December 2002
Volume 43, Issue 13
Free
ARVO Annual Meeting Abstract  |   December 2002
Divergence Weakness in Fatal Familial Insomnia
Author Affiliations & Notes
  • BK Helsinger
    Ophthalmology
    University of Cincinnati Cincinnati OH
  • KC Golnik
    Ophthalmology
    University of Cincinnati Cincinnati OH
  • H Dimashkieh
    Pathology
    University of Cincinnati Cincinnati OH
  • GM de Courten-Myers
    Pathology
    University of Cincinnati Cincinnati OH
  • Footnotes
    Commercial Relationships   B.K. Helsinger, None; K.C. Golnik, None; H. Dimashkieh, None; G.M. de Courten-Myers, None.
Investigative Ophthalmology & Visual Science December 2002, Vol.43, 1468. doi:
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      BK Helsinger, KC Golnik, H Dimashkieh, GM de Courten-Myers; Divergence Weakness in Fatal Familial Insomnia . Invest. Ophthalmol. Vis. Sci. 2002;43(13):1468.

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Abstract

Abstract: : Purpose: To report an association between divergence weakness and fatal familial insomnia Methods: A father and son complained of double vision and underwent ophthalmologic examination. Brain histopathology was obtained at autopsy. Western blot analysis using the monoclonal antibody (3F4) to the prion protein was performed, looking for protease resistant prion protein (PrPres). Polymerase chain reaction amplification of the coding region of the prion protein gene, followed by sequence analysis, was done, looking for the point mutation at codon 178 which is present in fatal familial insomnia. This mutation results in an asparagine-for-aspartic acid substitution (D178N). Codon 129 was also analyzed for the presence of a methionine (Met) coding triplet in the mutant allele. The D178N mutation, coupled with Met at codon 129, confirms the diagnosis of fatal familial insomnia. Results: Ophthalmologic examination was normal except for divergence weakness in both patients. Microscopic evaluation of stained sections of the son's brain at autopsy revealed PAS+ granules in neurons and glia in the periacqueductal gray and raphe nucleus of the mesencephalon, multifocal cortical regions in layers III, V, and VI, basal ganglia, superior and inferior olives, and posterior horns of the spinal cord. These areas also stained positive for glial fibrillary acidic protein. Electron microscopy showed neurons with large aggregates of stored granules consisting of large, cytoplasmic, membrane-bound, globoid, osmophilic aggregates. The granules tended to form fingerprint bodies, and they autoflouresced under UV light. An initial diagnosis of adult neuronal ceroid lipofuscinosis was made; however, subsequent findings in the patient's father led to further evaluation. The father's autopsy showed mild hydrocephalus and leptomeningeal fibrosis. Microscopic examination revealed bilaterally symmetrical loss of neurons and gliosis in the dorsomedial thalamic nuclei. There was also severe atrophy and gliosis of the inferior olives bilaterally and of the dentate nucleus. The cerebral cortex appeared unremarkable except for a small focus of spongiform change in the visual cortex. The histopathology suggested fatal familial insomnia. DNA analysis detected PrPres in focal areas of the occipital cortex. The D178N mutation was present, and the patient was homozygous Met/Met at codon 129. The son's DNA analysis, done in retrospect, showed PrPres with the D178N mutation and Met/Val heterozygosity at codon 129. Conclusion: Both father and son had fatal familial insomnia and divergence weakness.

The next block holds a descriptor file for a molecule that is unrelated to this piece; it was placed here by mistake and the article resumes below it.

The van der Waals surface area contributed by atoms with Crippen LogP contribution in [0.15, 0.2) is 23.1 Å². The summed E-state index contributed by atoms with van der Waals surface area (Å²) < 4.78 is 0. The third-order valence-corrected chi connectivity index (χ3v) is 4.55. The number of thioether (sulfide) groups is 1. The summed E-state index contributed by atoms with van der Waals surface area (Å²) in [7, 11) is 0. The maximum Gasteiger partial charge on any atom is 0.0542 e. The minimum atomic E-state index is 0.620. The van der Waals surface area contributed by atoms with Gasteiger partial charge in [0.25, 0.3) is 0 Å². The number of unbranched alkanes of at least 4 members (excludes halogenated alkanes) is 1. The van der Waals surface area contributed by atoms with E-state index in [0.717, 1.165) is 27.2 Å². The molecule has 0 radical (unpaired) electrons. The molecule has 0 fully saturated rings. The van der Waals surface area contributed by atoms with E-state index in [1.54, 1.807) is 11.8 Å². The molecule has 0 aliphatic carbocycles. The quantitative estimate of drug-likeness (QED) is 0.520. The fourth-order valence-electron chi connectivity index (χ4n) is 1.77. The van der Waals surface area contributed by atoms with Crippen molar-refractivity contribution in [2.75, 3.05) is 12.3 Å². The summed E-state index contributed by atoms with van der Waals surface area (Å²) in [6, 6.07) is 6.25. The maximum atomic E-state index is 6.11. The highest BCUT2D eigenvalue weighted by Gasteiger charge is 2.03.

Keywords: 406 eye movements • 486 neuro-ophthalmology: diagnosis • 507 pathology: human 
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